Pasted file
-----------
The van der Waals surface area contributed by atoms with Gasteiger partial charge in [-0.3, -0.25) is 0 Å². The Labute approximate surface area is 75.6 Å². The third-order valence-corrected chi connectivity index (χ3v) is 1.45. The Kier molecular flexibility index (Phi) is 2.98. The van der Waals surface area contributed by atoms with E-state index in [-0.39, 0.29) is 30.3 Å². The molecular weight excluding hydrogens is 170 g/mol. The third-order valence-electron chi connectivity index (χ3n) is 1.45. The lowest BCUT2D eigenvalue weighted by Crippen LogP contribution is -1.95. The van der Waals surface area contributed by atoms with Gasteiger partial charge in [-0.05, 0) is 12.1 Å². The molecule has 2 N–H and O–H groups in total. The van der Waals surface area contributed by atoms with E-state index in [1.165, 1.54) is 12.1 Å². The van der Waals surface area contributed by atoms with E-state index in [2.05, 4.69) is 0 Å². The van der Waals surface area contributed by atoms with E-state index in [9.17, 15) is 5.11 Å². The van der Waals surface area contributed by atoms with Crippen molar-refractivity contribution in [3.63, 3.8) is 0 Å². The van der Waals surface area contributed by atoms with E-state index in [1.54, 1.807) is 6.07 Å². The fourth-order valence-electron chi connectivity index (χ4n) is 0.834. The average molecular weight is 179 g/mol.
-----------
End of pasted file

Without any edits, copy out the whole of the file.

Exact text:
The van der Waals surface area contributed by atoms with Gasteiger partial charge in [-0.3, -0.25) is 0 Å². The Labute approximate surface area is 75.6 Å². The third-order valence-corrected chi connectivity index (χ3v) is 1.45. The Kier molecular flexibility index (Phi) is 2.98. The van der Waals surface area contributed by atoms with E-state index in [-0.39, 0.29) is 30.3 Å². The molecular weight excluding hydrogens is 170 g/mol. The third-order valence-electron chi connectivity index (χ3n) is 1.45. The lowest BCUT2D eigenvalue weighted by Crippen LogP contribution is -1.95. The van der Waals surface area contributed by atoms with Gasteiger partial charge in [-0.05, 0) is 12.1 Å². The molecule has 2 N–H and O–H groups in total. The van der Waals surface area contributed by atoms with E-state index in [1.165, 1.54) is 12.1 Å². The van der Waals surface area contributed by atoms with E-state index in [2.05, 4.69) is 0 Å². The van der Waals surface area contributed by atoms with E-state index in [9.17, 15) is 5.11 Å². The van der Waals surface area contributed by atoms with Crippen molar-refractivity contribution in [3.63, 3.8) is 0 Å². The van der Waals surface area contributed by atoms with E-state index in [1.54, 1.807) is 6.07 Å². The fourth-order valence-electron chi connectivity index (χ4n) is 0.834. The average molecular weight is 179 g/mol.